Development of Preschool and Academic Skills in Children Born Very Preterm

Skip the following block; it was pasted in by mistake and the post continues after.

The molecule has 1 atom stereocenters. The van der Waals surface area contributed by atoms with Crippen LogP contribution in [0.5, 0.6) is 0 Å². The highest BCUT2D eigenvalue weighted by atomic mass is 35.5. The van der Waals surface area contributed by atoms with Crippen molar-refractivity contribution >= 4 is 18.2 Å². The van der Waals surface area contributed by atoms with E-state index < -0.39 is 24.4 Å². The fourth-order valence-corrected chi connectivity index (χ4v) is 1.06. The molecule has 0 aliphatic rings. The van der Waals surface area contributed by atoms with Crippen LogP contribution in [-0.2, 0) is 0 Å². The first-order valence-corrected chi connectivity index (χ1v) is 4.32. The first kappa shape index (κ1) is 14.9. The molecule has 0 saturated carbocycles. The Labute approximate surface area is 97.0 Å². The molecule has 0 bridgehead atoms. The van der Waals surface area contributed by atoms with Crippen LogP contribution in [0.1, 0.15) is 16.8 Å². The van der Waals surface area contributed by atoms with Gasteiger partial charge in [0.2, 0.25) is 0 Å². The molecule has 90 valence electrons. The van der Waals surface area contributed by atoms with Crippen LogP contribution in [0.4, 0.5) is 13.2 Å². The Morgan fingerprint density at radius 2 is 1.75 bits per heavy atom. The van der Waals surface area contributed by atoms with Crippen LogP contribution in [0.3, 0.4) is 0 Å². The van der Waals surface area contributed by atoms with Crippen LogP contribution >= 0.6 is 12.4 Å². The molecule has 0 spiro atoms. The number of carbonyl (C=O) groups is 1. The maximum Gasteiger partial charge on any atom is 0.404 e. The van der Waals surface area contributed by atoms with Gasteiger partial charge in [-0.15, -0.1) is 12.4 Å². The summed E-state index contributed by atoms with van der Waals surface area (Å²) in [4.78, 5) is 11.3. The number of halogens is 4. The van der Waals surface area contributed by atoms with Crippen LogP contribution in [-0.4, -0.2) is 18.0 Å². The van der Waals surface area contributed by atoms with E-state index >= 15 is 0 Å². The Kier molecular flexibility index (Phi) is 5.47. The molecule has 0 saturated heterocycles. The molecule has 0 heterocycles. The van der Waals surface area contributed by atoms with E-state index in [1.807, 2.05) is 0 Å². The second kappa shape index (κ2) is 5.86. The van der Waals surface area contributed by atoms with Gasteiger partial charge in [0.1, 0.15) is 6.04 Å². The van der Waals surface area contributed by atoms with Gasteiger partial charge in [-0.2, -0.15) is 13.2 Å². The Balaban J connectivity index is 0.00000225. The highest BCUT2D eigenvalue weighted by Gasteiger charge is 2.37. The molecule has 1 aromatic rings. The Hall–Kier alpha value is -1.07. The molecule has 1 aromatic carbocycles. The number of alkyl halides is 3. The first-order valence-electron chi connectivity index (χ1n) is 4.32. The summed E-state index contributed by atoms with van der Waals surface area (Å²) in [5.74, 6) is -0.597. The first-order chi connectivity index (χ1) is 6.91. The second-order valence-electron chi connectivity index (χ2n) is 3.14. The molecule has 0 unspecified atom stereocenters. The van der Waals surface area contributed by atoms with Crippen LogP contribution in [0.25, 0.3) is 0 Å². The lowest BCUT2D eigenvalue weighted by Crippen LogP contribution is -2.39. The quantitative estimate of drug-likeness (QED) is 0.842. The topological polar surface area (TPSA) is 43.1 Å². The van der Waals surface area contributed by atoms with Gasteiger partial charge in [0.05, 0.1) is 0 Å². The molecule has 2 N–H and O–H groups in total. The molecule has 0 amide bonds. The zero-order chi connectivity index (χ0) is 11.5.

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Objective: To examine performance in preschool and academic skills in very preterm (gestational age ≤30 weeks) and term-born comparison children aged 4 to 12 years. Study design: Very preterm children (n = 200; mean age, 8.2 ± 2.5 years) born between 1996 and 2004 were compared with 230 term-born children (mean age, 8.3 ± 2.3). The Dutch National Pupil Monitoring System was used to measure preschool numerical reasoning and early linguistics, and primary school simple and complex word reading, reading comprehension, spelling, and mathematics/arithmetic. With univariate analyses of variance, we assessed the effects of preterm birth on performance across grades and on grade retention. Results: In preschool, very preterm children performed comparably with term-born children in early linguistics, but perform more poorly (0.7 standard deviation [SD]) in numerical reasoning skills. In primary school, very preterm children scored 0.3 SD lower in complex word reading and 0.6 SD lower in mathematics/arithmetic, but performed comparably with peers in reading comprehension and spelling. They had a higher grade repeat rate (25.5%), although grade repeat did not improve their academic skills. Conclusions: Very preterm children do well in early linguistics, reading comprehension, and spelling, but have clinically significant deficits in numerical reasoning skills and mathematics/arithmetic, which persist with time.